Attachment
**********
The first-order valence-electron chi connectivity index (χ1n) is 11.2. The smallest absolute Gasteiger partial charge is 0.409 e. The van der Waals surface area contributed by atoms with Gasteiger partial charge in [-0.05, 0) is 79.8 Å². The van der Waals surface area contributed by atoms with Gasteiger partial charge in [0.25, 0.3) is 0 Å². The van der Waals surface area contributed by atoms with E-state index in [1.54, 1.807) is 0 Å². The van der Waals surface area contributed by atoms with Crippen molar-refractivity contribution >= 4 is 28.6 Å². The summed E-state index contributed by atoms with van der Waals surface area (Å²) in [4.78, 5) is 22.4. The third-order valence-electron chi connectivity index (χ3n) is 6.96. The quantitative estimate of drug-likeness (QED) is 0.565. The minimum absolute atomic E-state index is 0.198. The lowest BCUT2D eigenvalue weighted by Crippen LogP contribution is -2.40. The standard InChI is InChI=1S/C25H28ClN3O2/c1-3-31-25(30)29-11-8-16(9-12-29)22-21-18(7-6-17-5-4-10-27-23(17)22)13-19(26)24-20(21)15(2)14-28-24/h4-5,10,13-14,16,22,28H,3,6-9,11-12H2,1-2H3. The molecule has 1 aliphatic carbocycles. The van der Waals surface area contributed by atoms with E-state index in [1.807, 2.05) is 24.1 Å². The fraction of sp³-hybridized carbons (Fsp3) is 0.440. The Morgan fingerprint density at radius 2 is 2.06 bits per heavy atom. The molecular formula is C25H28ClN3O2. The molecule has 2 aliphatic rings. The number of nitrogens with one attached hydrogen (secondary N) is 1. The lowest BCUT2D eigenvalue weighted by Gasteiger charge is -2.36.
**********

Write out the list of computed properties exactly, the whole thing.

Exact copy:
The first-order valence-electron chi connectivity index (χ1n) is 11.2. The smallest absolute Gasteiger partial charge is 0.409 e. The van der Waals surface area contributed by atoms with Gasteiger partial charge in [-0.05, 0) is 79.8 Å². The van der Waals surface area contributed by atoms with Gasteiger partial charge in [0.25, 0.3) is 0 Å². The van der Waals surface area contributed by atoms with E-state index in [1.54, 1.807) is 0 Å². The van der Waals surface area contributed by atoms with Crippen molar-refractivity contribution >= 4 is 28.6 Å². The summed E-state index contributed by atoms with van der Waals surface area (Å²) in [4.78, 5) is 22.4. The third-order valence-electron chi connectivity index (χ3n) is 6.96. The quantitative estimate of drug-likeness (QED) is 0.565. The minimum absolute atomic E-state index is 0.198. The lowest BCUT2D eigenvalue weighted by Crippen LogP contribution is -2.40. The standard InChI is InChI=1S/C25H28ClN3O2/c1-3-31-25(30)29-11-8-16(9-12-29)22-21-18(7-6-17-5-4-10-27-23(17)22)13-19(26)24-20(21)15(2)14-28-24/h4-5,10,13-14,16,22,28H,3,6-9,11-12H2,1-2H3. The molecule has 1 aliphatic carbocycles. The van der Waals surface area contributed by atoms with E-state index in [1.807, 2.05) is 24.1 Å². The fraction of sp³-hybridized carbons (Fsp3) is 0.440. The Morgan fingerprint density at radius 2 is 2.06 bits per heavy atom. The molecular formula is C25H28ClN3O2. The molecule has 2 aliphatic rings. The number of nitrogens with one attached hydrogen (secondary N) is 1. The lowest BCUT2D eigenvalue weighted by Gasteiger charge is -2.36.